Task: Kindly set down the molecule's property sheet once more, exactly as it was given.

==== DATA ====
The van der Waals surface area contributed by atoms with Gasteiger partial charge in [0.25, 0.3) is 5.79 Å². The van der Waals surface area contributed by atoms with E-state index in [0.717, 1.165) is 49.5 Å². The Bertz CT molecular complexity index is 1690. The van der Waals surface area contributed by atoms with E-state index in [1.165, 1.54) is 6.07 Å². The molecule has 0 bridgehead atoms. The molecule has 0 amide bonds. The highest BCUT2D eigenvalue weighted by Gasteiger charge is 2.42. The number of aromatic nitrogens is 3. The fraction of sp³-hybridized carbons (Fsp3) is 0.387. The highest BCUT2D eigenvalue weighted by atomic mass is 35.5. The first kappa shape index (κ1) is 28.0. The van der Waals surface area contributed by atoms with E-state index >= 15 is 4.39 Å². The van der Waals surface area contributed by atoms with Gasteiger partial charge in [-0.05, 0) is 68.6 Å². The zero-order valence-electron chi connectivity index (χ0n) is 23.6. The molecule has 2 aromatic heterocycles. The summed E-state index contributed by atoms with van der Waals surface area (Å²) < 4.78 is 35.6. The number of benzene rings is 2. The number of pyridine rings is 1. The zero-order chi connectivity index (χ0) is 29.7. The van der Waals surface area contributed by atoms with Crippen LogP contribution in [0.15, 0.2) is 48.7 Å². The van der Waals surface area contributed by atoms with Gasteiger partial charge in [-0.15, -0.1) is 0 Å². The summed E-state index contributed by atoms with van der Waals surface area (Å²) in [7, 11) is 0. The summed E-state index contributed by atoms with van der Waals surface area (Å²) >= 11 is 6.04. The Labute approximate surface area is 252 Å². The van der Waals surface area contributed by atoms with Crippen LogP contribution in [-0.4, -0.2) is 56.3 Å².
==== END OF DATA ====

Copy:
The van der Waals surface area contributed by atoms with Gasteiger partial charge in [0.25, 0.3) is 5.79 Å². The van der Waals surface area contributed by atoms with E-state index in [0.717, 1.165) is 49.5 Å². The Bertz CT molecular complexity index is 1690. The van der Waals surface area contributed by atoms with E-state index in [1.165, 1.54) is 6.07 Å². The molecule has 0 bridgehead atoms. The molecule has 0 amide bonds. The highest BCUT2D eigenvalue weighted by Gasteiger charge is 2.42. The number of aromatic nitrogens is 3. The fraction of sp³-hybridized carbons (Fsp3) is 0.387. The highest BCUT2D eigenvalue weighted by atomic mass is 35.5. The first kappa shape index (κ1) is 28.0. The van der Waals surface area contributed by atoms with E-state index >= 15 is 4.39 Å². The van der Waals surface area contributed by atoms with Gasteiger partial charge in [-0.05, 0) is 68.6 Å². The zero-order valence-electron chi connectivity index (χ0n) is 23.6. The molecule has 2 aromatic heterocycles. The summed E-state index contributed by atoms with van der Waals surface area (Å²) < 4.78 is 35.6. The number of benzene rings is 2. The number of pyridine rings is 1. The zero-order chi connectivity index (χ0) is 29.7. The van der Waals surface area contributed by atoms with Crippen LogP contribution in [0.15, 0.2) is 48.7 Å². The van der Waals surface area contributed by atoms with Gasteiger partial charge in [-0.15, -0.1) is 0 Å². The summed E-state index contributed by atoms with van der Waals surface area (Å²) in [7, 11) is 0. The summed E-state index contributed by atoms with van der Waals surface area (Å²) >= 11 is 6.04. The Labute approximate surface area is 252 Å². The van der Waals surface area contributed by atoms with Crippen LogP contribution in [-0.4, -0.2) is 56.3 Å².